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PAUL WELLER — SONIK KICKS

A risky and visionary album covering myriad styles

Paul Weller_Sonik Kicks.jpg

Paul Weller‘s 11th solo album, Sonik Kicks (Yep Roc), is not so much a departure as it is a potent fusion of musical styles from one of rock’s most viable and unpredictable songwriters. On his new album, the ex-Jam and Style Council leader tries to touch as many bases as he can, from punk to soul to techno and beyond, in a bold embrace of sound and fury.

Punctuated by sharp, stinging guitar phrasing, the opening tune, “Green,” jump-starts the album and lets the listeners know what they’re in for. “We wanted that motorik, Neu!-influenced sound,” Weller states in the album’s accompanying press release, and he continues this motif throughout the succeeding tracks.

“The Attic” is a bouncy pop composition. The underlying strings and Hammond organ treatments would have fit well on any album by The Style Council. On “Kling I Klang,” Weller has nailed the Krautrock sound that he was aiming for without drowning the song in an avalanche of noise.

“By the Waters” is a kitchen-sink workingman ballad that is vintage Weller, brought together by an excellent string arrangement. “So long you bum/You can get your work done/Come now beside the waters/Sit and rest” is a yearning for a respite from the daily drudgery of life.
“That Dangerous Age” is an up-tempo lament that continues the middle-age hero theme. “And when he wakes up in the morning/It takes him time to adjust” the lyrics reveal. “So sick and tired of the money/And all the life that is lost.” Most men lead lives of quiet desperation, according to Henry David Thoreau, as so often people do in Weller’s world — with a few “shoop, shoops” thrown in for good measure.

“Study in Blue,” the album’s longest track, has a funky bass line and a sprightly Wurlitzer piano accompanying the impressionistic lyrics, which Weller describes as “a straightforward love song.”

“Dragonfly” grew out of a poem written by Weller’s youngest daughter, Jessie (who is credited on the song). Marco Nelson plays bass and Blur‘s Graham Coxon plays guitar and Hammond organ on the track.

“When Your Garden’s Overgrown” is an homage to Syd Barrett, the iconic founding member of Pink Floyd. According to Weller, “Noel Gallagher [of Oasis] plays guitar and bass on it, I think.” That comment is open to interpretation.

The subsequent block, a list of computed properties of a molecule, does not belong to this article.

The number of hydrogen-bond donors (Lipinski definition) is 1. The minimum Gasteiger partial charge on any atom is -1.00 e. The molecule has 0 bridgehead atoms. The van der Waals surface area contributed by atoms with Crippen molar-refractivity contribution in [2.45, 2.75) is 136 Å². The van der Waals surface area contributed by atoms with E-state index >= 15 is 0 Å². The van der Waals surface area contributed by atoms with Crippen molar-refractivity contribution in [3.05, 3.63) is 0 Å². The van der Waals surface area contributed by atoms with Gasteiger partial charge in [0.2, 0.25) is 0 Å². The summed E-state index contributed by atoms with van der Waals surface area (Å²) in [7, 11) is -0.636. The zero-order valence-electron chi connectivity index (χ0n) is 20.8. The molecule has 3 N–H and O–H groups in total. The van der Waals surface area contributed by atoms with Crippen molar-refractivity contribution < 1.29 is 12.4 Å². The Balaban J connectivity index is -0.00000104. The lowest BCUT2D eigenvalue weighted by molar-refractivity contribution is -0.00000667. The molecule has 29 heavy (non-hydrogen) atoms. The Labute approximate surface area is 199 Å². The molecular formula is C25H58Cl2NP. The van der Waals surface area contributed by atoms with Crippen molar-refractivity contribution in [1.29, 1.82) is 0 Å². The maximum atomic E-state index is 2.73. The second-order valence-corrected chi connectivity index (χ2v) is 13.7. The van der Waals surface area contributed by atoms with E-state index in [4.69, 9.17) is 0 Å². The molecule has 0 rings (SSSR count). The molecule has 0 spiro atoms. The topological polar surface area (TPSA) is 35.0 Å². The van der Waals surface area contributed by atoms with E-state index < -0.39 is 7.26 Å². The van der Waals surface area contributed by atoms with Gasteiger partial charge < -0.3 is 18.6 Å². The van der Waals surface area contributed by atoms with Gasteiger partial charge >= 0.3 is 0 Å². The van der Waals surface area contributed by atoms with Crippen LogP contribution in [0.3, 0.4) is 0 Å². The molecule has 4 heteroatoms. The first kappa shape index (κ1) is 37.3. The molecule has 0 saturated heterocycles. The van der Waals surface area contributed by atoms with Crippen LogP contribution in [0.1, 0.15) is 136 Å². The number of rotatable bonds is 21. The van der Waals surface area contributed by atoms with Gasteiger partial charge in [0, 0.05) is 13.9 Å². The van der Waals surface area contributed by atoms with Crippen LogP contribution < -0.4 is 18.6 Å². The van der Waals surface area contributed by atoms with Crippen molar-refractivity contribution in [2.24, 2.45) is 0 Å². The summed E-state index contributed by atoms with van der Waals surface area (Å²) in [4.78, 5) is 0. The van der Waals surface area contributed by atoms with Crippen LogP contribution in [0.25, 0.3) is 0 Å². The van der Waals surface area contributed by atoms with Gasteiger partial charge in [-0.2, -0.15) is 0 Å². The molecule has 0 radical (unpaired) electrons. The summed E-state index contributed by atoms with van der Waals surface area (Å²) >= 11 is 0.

“Around the Lake,” clocking in at 2:12, is a concentrated deluge of sound built on a bedrock of Krautrock rhythm. Weller effectively plays with the lyrics to create a dizzy gothic feel. “There’s a vacuum/in the backroom/of a ballroom/in the dark.”

“Drifters” (co-written by long-time collaborator Steve Craddock) is another standout track — a flamenco-tinged rave with feverish guitar bursts and a driving batterie of percussion.

“Paperchase” starts out as a delicate arrangement, and then morphs into a synthesized Middle Eastern ballad with a Led Zeppelin trace-like quality bordering on psychedelic. Weller reportedly had the late diva Amy Winehouse in mind when he wrote this song: “Paperchase, paperchase/You can’t hear the words at all/When you’re in your free fall.”

“Be Happy Children,” the closing tune, is a celebration of family unity with some vocals by Weller’s young children Mac and Leah, done in a stylish production that gives more than a subtle nod to Marvin Gaye and Curtis Mayfield.

Experimental may be too diffuse a term to describe this latest offering from Weller. Taking nothing away from his last two releases (22 Dreams and Wake Up the Nation), this is Weller’s riskiest and most visionary album in years — and although many fans may accuse him of emphasizing sonic effects over substance, there is an abundance of pleasurable kicks here to keep the Modfather’s fans extremely satisfied.

— By Donald Gavron